#FReadom - How to write, speak, support


Write a letter to the editor

Use these instructions to send a letter to the editor to a local paper. The letter can relate to current events in your area, or just be a letter in support of libraries and how librarians support students. Let local papers hear from library supporters!

Click here for TIPS on writing your letter.

After you write your letter or after it is published, please document it here in our form so we can gather statistics! (anonymous if needed).

Write a letter to your school board

Write a school board a positive letter in support of libraries and student access. There are THREE optional letters below that you can cut and paste or make a copy of if you have a GMail account and/or adapt to make the message your own. You can email a singular board member, a group of board members, and/ or include the superintendent.

Write a letter/ email to:

  1. your own area school board members

  2. a school board in a district near you

  3. a school board in a district that is facing book challenges

How to find email addresses:

On the district webpage, locate the school board or trustees page. You can do a keyword search on the district’s website if you can’t locate it in the menu, or even Google “_______ ISD School Board” and it should list their contact information. Some districts have a group email for board trustees, and some you have to email each member.


Click Here if you have a Gmail account to make a copy of the letter/ email.

Click the Use Template button.

Click Here if you have a Gmail account to make a copy of the letter/ email.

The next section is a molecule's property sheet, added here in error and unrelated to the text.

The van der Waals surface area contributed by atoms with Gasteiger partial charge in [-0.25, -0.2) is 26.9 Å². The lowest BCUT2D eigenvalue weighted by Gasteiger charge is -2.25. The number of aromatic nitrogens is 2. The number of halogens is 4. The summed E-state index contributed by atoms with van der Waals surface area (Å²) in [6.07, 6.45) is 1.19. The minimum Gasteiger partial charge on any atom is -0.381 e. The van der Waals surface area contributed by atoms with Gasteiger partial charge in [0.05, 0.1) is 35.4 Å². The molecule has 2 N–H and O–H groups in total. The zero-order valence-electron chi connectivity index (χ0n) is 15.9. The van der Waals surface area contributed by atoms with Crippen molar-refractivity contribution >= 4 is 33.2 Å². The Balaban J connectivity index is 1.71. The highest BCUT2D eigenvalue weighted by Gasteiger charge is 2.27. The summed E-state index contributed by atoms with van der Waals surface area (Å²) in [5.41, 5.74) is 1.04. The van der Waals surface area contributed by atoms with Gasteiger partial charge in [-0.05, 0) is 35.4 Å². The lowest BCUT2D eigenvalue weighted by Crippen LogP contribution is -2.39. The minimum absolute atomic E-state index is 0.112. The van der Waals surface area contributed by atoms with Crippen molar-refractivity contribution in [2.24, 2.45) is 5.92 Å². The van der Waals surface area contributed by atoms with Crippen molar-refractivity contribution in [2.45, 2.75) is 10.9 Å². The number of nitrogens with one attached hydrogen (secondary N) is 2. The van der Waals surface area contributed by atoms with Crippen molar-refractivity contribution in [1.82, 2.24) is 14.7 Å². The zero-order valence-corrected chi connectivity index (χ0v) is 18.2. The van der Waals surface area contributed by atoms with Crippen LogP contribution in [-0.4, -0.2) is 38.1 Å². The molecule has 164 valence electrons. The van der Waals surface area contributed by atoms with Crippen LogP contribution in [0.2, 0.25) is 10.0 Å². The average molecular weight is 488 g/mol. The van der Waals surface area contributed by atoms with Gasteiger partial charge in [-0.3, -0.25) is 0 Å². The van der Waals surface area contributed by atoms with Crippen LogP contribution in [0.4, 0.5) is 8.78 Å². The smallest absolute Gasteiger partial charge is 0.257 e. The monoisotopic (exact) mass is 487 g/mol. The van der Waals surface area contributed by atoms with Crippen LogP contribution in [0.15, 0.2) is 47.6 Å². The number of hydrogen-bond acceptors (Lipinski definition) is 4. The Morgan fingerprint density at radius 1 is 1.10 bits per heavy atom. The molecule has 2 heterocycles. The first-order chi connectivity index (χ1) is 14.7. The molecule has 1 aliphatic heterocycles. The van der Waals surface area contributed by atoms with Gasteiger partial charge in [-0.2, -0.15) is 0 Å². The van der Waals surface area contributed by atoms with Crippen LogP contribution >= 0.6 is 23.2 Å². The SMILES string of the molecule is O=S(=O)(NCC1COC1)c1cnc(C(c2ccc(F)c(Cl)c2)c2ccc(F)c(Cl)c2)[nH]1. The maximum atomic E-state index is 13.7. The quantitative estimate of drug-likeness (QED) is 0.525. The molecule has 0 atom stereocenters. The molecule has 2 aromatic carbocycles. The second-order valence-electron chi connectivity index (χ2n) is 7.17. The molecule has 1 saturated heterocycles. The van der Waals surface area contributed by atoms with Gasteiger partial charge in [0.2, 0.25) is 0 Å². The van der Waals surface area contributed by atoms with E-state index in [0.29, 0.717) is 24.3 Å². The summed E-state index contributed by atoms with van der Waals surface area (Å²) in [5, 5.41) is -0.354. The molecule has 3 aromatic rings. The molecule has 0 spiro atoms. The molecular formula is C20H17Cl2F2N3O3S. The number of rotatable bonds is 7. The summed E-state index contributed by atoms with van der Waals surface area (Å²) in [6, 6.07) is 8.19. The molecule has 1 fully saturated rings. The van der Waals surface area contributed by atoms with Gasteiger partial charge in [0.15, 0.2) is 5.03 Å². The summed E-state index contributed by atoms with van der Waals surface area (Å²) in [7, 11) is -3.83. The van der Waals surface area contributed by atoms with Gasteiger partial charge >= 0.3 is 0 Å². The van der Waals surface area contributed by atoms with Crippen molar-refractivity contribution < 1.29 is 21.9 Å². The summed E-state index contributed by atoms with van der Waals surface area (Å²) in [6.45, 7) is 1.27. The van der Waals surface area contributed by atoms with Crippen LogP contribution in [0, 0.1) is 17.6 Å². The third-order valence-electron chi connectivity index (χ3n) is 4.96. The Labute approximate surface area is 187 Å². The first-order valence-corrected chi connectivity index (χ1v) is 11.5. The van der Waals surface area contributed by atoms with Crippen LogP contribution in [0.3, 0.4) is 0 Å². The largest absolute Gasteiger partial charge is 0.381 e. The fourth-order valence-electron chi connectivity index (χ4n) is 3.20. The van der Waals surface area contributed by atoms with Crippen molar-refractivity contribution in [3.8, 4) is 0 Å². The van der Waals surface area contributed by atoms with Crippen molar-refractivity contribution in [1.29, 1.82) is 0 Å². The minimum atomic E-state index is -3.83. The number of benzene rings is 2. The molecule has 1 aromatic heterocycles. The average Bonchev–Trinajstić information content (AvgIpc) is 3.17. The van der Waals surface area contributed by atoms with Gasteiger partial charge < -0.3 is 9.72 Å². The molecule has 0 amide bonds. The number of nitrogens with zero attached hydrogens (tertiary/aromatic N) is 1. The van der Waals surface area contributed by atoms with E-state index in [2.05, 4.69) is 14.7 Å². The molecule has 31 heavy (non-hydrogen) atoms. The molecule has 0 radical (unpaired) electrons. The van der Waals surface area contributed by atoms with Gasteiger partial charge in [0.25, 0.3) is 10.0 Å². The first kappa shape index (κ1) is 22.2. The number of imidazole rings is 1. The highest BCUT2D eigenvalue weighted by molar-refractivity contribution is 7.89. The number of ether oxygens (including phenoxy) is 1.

Click the Use Template button.

Click Here if you have a Gmail account to make a copy of the letter/ email.

Click the Use Template button.

What to say about the work of librarians - advice

How to speak at a school board meeting

  1. Locate the School Board meeting page on your district's website and determine the procedure for signing up to speak. Some districts require sign up ahead of time, and some don't.

  2. Prepare your remarks. Usually the remarks to the board are timed, and that information should be on the board's webpage. (usually it's between 1 - 5 minutes).

  3. Practice your remarks and time yourself. Board meetings can be emotional and by practicing, you will feel more prepared. Meetings allow speakers to use notes.

  4. Topics/Talking Points to consider

    1. Intellectual freedom and democracy

    2. Students as critical thinkers

    3. Librarians as trained professionals

    4. Ask district to follow published policies

    5. Personal anecdote about the power of a diverse book/reading/libraries

    6. For more details, contact us or use materials from ALA, PEN America or NCAC (see our Resources page).


School board races are won locally - start a local group to help educate voters and get out the vote

Librarian Resources